LeBron James Pours in 28 Points as Cleveland Cavaliers Outlast Toronto Raptors 121-117 in Playoff Rematch
CLEVELAND — It was the playoff game in Ohio we didn’t see last spring when the Toronto Raptors met the Cavaliers in the Eastern Conference final. A nail-biting, close until the very end thriller, eventually won by the defending NBA champions 121-117.
But the Raptors went down fighting in a physical, high scoring battle royale.
DeMar DeRozan might be feeling a little bit like Neo from the Matrix these days, able to slow down the game as he notches huge scoring numbers on a nightly basis, but four-time MVP LeBron James has been defying physics since the day he entered the league and was the difference in this one.
If James wasn’t scoring himself, he was finding teammates – usually Channing Frye – beyond the arc for three-pointers.
James ended up with 28 points, 14 assists and nine rebounds, making two thirds of his shots.
It was a wild finish. Not long after a debatable Kyle Lowry technical foul (Lowry’s take: “I’ll save my money”), Frye waited out the Toronto defence and nailed his fifth trey of the game to restore a two-point Cavs edge with 59 seconds remaining, DeRozan missed a three, Cleveland rebounded and James somehow got free for a layup following a timeout.
A Lowry miss was hauled in by James, but he got called for an offensive foul for flattening Patrick Patterson with an elbow. A makeup call foul (offensive call on Jonas Valanciunas) basically sealed the deal.
The best sign of the night for the Raptors was the return to form of Lowry, who had by far his top outing of the season (28 points, nine assists, five rebounds, including 50 per cent shooting on three-pointers), though he wasn’t impressed.
“It was just a high octane offensive game, but for us, we can’t play like that,” Lowry said.
“We base our team and our game on defence and we’ve got to get that back. We’ve got to find a way to get our defence more involved.”
The Raptors had won 6-of-7 since falling to the Cavs on Oct. 28 in the second game of the season and were eager to get another crack at the team that knocked them out of post-season contention last season, especially at Quicken Loans Arena, where Toronto has not found any success (the playoff losses there were by 31, 19 and 38 points).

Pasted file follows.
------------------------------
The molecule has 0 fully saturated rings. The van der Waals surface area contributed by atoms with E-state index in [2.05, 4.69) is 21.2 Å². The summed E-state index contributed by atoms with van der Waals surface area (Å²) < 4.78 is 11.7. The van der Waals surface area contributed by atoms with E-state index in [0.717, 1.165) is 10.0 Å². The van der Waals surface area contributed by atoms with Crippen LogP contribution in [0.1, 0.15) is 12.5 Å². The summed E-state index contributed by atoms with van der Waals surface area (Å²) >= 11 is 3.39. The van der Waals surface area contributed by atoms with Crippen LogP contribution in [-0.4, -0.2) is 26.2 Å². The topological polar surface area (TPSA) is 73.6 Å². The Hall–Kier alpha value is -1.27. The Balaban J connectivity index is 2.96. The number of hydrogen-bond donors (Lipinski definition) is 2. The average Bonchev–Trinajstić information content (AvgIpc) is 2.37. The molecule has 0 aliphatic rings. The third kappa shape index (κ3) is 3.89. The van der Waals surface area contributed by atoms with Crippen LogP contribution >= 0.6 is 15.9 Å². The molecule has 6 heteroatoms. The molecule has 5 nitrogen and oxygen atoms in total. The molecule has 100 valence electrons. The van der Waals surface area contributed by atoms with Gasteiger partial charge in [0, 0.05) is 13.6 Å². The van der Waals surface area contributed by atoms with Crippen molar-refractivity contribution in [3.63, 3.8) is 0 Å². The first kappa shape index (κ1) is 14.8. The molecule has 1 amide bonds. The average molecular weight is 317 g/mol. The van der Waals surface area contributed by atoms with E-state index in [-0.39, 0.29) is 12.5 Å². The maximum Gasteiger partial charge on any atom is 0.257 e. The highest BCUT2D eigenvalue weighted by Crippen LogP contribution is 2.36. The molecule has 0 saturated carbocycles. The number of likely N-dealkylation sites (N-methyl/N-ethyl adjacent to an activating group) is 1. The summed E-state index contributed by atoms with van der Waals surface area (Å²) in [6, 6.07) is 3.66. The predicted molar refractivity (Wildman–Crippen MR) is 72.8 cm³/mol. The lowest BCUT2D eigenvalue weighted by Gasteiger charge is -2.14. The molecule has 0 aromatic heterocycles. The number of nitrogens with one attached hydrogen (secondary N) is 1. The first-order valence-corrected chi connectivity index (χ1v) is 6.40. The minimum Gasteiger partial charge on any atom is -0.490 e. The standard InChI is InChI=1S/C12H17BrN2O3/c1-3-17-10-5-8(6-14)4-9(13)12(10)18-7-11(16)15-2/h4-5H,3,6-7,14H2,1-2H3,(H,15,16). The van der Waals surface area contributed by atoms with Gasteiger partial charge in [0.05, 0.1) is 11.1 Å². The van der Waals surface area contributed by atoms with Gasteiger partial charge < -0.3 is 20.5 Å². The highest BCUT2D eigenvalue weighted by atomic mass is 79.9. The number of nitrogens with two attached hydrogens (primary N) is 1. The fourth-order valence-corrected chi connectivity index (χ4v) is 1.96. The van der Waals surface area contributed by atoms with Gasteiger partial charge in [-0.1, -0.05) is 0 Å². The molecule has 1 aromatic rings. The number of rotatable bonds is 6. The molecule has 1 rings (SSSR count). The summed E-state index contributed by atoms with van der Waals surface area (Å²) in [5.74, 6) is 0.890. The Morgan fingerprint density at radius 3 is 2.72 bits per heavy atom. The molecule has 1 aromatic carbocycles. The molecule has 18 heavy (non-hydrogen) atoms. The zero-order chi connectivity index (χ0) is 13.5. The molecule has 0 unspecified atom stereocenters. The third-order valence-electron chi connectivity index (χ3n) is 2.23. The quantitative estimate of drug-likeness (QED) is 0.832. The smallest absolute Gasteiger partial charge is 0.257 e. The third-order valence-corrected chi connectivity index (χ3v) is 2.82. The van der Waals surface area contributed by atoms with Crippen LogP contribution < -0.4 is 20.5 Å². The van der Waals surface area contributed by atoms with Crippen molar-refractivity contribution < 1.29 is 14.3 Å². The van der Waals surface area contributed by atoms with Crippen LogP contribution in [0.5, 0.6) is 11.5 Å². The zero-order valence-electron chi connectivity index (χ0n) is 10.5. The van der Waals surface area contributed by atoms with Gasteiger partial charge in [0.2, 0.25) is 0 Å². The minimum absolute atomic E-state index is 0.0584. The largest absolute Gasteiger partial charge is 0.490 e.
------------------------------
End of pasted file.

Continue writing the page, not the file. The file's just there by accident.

DeRoza had said earlier in the day it would be an “opportunity to redeem ourselves.”
DeRozan tossed in another 26 points, but his efficiency wasn’t there this time around (just 10-for-27 shooting). Kevin Love tossed in 16 of his 19 points in the first half for Cleveland, while Brampton’s Tristan Thompson scored 15, missing only one of eight field goal attempts and added 11 rebounds. Cleveland pulverized Toronto on the glass in the first half, but the Raptors turned the tables from there.
Lowry’s shot was falling from the start and it didn’t stop.
The plucky Raptors hung with the champs, even taking the lead several times, including late in the fourth quarter, largely thanks to Lowry magic.
At shootaround, DeRozan had been asked for about the 10th time about his incredible scoring run to start the season and the company he is keeping with each 30-point outburst.
“Just my confidence, my experience, this being my eighth year, I feel like I’ve been in every single scenario when it comes to basketball-wise. End of games. Going against certain defenders, big guys, smaller guys, seeing double teams, everything has stuck in my mind so when I go out there I’m familiar with everything, so it makes everything else come easy,” he said.
But as well as he had been playing, he wasn’t at that level on Tuesday and there is only one James, only one top player of this generation (and most others).
“He thinks the game,” Norm Powell said when asked why James is such a tough cover. “He doesn’t let anything faze him, he’s great with facilitating, getting to his spots and knowing where the defence is going to be at before they are even there. When you think you’ve got him trapped, he’s making a great pass to a teammate that’s wide open.”
And that kept happening all evening long.
Now, the Raptors will have to find a way to rebound in time for a home date with the Golden State Warriors only hours after the conclusion of this tough battle.
“At least we get to sleep in,” said one Raptor hopefully.
Terrence Ross was looking forward to following up with a crack at Steph Curry, Kevin Durant, Draymond Green, Klay Thompson and Co.
“That’s what we get paid for,” Ross told Postmedia. “It’s tough, but at the same time, it’s fun, going out there and meeting up to that challenge and playing well. Because once you know you play well against those teams with tough schedules like this, you know what you are capable of.”
There is no truth to the rumour that the NBA wanted the Raptors to host San Antonio on Thursday night, too, because this two-game set wasn’t challenging enough.